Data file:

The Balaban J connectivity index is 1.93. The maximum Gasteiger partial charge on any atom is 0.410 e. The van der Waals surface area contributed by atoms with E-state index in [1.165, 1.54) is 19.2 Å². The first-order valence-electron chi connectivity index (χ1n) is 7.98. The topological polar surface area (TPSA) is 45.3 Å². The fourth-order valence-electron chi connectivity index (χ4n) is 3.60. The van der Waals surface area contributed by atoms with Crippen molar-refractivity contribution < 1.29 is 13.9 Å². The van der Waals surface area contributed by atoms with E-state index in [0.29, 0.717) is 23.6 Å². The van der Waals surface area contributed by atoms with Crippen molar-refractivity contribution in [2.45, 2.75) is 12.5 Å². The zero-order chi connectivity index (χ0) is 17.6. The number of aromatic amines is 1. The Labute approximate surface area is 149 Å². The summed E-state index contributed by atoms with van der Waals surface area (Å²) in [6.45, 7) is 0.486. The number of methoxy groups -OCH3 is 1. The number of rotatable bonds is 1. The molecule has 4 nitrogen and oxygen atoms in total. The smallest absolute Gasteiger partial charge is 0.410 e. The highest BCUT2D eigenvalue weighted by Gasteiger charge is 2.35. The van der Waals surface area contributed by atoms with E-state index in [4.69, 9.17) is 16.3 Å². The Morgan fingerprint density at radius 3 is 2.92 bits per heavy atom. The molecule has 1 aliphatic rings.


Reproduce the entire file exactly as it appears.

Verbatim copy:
The Balaban J connectivity index is 1.93. The maximum Gasteiger partial charge on any atom is 0.410 e. The van der Waals surface area contributed by atoms with E-state index in [1.165, 1.54) is 19.2 Å². The first-order valence-electron chi connectivity index (χ1n) is 7.98. The topological polar surface area (TPSA) is 45.3 Å². The fourth-order valence-electron chi connectivity index (χ4n) is 3.60. The van der Waals surface area contributed by atoms with Crippen molar-refractivity contribution < 1.29 is 13.9 Å². The van der Waals surface area contributed by atoms with E-state index in [0.29, 0.717) is 23.6 Å². The van der Waals surface area contributed by atoms with Crippen molar-refractivity contribution in [2.45, 2.75) is 12.5 Å². The zero-order chi connectivity index (χ0) is 17.6. The number of aromatic amines is 1. The Labute approximate surface area is 149 Å². The summed E-state index contributed by atoms with van der Waals surface area (Å²) in [6.45, 7) is 0.486. The number of methoxy groups -OCH3 is 1. The number of rotatable bonds is 1. The molecule has 4 nitrogen and oxygen atoms in total. The smallest absolute Gasteiger partial charge is 0.410 e. The highest BCUT2D eigenvalue weighted by Gasteiger charge is 2.35. The van der Waals surface area contributed by atoms with E-state index in [4.69, 9.17) is 16.3 Å². The Morgan fingerprint density at radius 3 is 2.92 bits per heavy atom. The molecule has 1 aliphatic rings.